A citizen group known as the Metro St Louis Velodrome Association has announced that they’ve finally secured a commitment for the majority of funding necessary to repair the old bicycling velodrome track in Penrose Park near Kingshighway and Interstate 70.
Bicycling velodromes are heavily banked tracks for bicycle races where speeds may exceed 50 miles per hour. The velodrome found in Penrose Park is one of only 27 bicycling velodromes in the United States found listed on the VelodromeShop.net website. Built in 1962, with a resurfacing occurring in the 1980s, and minor repairs in the mid-aughts, the track’s rough surface helps it earn its nickname, “Mr. Bumpy Face.”
A seemingly more ambitious plan was proposed and published on NextSTL in 2013. According to 24th Ward Alderman Scott Ogilvie, The Saint Louis City Parks and Public Works departments evaluated options for the track and settled on a repair of the existing blacktop, an ultra-thin white-topping of the concrete oval, the striping of the lanes, and some infield drainage work.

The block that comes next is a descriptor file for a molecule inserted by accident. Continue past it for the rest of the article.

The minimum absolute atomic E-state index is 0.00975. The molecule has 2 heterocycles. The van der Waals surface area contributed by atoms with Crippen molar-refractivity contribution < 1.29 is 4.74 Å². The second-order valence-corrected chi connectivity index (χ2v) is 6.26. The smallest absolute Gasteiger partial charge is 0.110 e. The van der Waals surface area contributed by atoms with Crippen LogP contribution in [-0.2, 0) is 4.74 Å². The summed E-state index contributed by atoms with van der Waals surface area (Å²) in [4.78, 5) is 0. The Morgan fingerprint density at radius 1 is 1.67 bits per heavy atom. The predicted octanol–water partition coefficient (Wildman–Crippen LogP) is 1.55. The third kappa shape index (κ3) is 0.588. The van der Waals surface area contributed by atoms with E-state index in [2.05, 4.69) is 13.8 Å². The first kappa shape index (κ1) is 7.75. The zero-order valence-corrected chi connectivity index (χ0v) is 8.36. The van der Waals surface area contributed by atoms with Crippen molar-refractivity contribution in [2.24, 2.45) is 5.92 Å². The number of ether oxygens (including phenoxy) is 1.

Ultra-thin white-topping is a relatively new reconstruction or rehabilitation process for failed asphalt surfaces. Most concrete crews gain experience with this process when re-surfacing parking lots. Matt Poirot, the Chief Construction Engineer with the city’s Board of Public Service, explained that the City of Saint Louis, their consultant, the contractors, and the Concrete Council of St. Louis will all work together to address any special considerations that might arise given the steep slopes and unique use case of the velodrome.
The process has been bid out with the lower end of the bids, per Alderman Ogilvie’s Facebook post, coming in at $655,000 for this less ambitious scope of work. Mr. Poirot told NextSTL that the winning bid for the construction phase has yet to be selected.
The city had previously committed to $635,000, so the group is now starting a push to gather the remaining funds from private donors. To that end, the group has started a GoFundMe.com page seeking donations to bridge the gap in funding for the repairs.